Notes on Minnesota’s K-12 State Tax Dollar Spending Plans

Laura McCallum:

A two-percent increase in the basic amount schools get for each student would cost around $300 million a year. Pawlenty told school board members he recognizes that school costs for fuel, salaries and health insurance are going up.
“I concede the reality, we have got to get you more money, we got to get you at least inflation and hopefully better, particularly when you look at all the variables. But we have a system where we are always in crisis.”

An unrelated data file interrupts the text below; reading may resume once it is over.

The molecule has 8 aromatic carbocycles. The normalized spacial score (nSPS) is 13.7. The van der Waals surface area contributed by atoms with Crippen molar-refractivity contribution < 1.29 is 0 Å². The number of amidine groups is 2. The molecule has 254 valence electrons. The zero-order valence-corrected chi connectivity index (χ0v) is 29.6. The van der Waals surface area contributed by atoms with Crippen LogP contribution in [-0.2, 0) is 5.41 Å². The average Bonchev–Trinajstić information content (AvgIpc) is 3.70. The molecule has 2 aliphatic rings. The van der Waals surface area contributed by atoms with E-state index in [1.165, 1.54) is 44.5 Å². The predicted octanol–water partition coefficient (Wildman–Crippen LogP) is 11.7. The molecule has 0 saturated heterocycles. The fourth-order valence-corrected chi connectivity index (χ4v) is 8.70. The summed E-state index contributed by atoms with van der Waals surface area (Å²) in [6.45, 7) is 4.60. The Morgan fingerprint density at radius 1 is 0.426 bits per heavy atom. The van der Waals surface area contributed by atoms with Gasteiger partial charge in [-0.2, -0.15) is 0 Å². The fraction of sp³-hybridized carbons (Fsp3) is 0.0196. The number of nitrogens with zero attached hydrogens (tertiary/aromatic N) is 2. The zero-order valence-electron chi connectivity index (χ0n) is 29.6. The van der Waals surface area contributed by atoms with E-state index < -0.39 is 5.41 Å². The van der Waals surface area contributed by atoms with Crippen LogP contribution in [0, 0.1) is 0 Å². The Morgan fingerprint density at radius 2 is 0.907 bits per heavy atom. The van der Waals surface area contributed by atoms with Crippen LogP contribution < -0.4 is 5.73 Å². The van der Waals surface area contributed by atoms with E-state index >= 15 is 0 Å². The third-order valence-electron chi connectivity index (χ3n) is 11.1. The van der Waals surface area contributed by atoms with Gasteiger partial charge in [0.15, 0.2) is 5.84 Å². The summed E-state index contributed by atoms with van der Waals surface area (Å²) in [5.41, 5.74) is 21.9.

Pawlenty suggested that one factor for the constant school funding crunch is that school leaders can’t do much to control costs. The biggest expense for schools is salaries and health insurance for teachers and staff. Pawlenty says he doesn’t think teachers make too much money, but he has pushed for an alternative way of paying teachers. His Q Comp performance pay program is voluntary for districts, and 34 districts have signed up so far.
Pawlenty told school board members that while he supports early childhood education, he’s not sure the state should require every school district to offer all-day kindergarten. DFL legislative leaders have called for statewide all-day K, at a cost of $160 million a year.